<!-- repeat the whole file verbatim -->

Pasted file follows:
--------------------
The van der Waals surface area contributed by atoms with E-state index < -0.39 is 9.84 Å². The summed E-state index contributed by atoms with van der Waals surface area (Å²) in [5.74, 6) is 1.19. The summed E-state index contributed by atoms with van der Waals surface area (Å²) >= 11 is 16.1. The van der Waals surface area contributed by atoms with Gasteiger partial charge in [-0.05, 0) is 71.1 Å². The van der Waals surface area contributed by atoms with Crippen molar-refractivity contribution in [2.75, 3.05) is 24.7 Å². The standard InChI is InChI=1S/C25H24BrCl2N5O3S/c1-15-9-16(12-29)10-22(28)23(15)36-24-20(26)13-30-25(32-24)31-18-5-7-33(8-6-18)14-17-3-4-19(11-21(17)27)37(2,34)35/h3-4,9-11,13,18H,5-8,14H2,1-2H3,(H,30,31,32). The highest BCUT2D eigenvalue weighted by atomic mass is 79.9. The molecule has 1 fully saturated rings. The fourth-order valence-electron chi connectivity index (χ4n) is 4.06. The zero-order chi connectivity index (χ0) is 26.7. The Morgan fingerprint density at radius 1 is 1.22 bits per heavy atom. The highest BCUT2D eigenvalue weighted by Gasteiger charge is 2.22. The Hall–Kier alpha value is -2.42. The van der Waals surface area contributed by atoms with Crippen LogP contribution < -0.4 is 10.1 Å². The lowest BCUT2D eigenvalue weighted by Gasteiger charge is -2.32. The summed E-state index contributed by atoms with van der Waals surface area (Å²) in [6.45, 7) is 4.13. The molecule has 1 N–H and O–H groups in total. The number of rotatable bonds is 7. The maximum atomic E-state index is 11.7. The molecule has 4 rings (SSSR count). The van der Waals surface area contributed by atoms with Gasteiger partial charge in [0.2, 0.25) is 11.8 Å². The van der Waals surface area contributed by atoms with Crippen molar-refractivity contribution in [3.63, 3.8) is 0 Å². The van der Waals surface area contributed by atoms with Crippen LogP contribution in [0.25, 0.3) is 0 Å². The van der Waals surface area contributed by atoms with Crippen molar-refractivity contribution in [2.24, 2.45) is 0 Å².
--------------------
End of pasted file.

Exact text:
The van der Waals surface area contributed by atoms with E-state index < -0.39 is 9.84 Å². The summed E-state index contributed by atoms with van der Waals surface area (Å²) in [5.74, 6) is 1.19. The summed E-state index contributed by atoms with van der Waals surface area (Å²) >= 11 is 16.1. The van der Waals surface area contributed by atoms with Gasteiger partial charge in [-0.05, 0) is 71.1 Å². The van der Waals surface area contributed by atoms with Crippen molar-refractivity contribution in [2.75, 3.05) is 24.7 Å². The standard InChI is InChI=1S/C25H24BrCl2N5O3S/c1-15-9-16(12-29)10-22(28)23(15)36-24-20(26)13-30-25(32-24)31-18-5-7-33(8-6-18)14-17-3-4-19(11-21(17)27)37(2,34)35/h3-4,9-11,13,18H,5-8,14H2,1-2H3,(H,30,31,32). The highest BCUT2D eigenvalue weighted by atomic mass is 79.9. The molecule has 1 fully saturated rings. The fourth-order valence-electron chi connectivity index (χ4n) is 4.06. The zero-order chi connectivity index (χ0) is 26.7. The Morgan fingerprint density at radius 1 is 1.22 bits per heavy atom. The highest BCUT2D eigenvalue weighted by Gasteiger charge is 2.22. The Hall–Kier alpha value is -2.42. The van der Waals surface area contributed by atoms with Crippen LogP contribution < -0.4 is 10.1 Å². The lowest BCUT2D eigenvalue weighted by Gasteiger charge is -2.32. The summed E-state index contributed by atoms with van der Waals surface area (Å²) in [6.45, 7) is 4.13. The molecule has 1 N–H and O–H groups in total. The number of rotatable bonds is 7. The maximum atomic E-state index is 11.7. The molecule has 4 rings (SSSR count). The van der Waals surface area contributed by atoms with Gasteiger partial charge in [0.2, 0.25) is 11.8 Å². The van der Waals surface area contributed by atoms with Crippen molar-refractivity contribution in [3.63, 3.8) is 0 Å². The van der Waals surface area contributed by atoms with Crippen LogP contribution in [0.25, 0.3) is 0 Å². The van der Waals surface area contributed by atoms with Crippen molar-refractivity contribution in [2.24, 2.45) is 0 Å².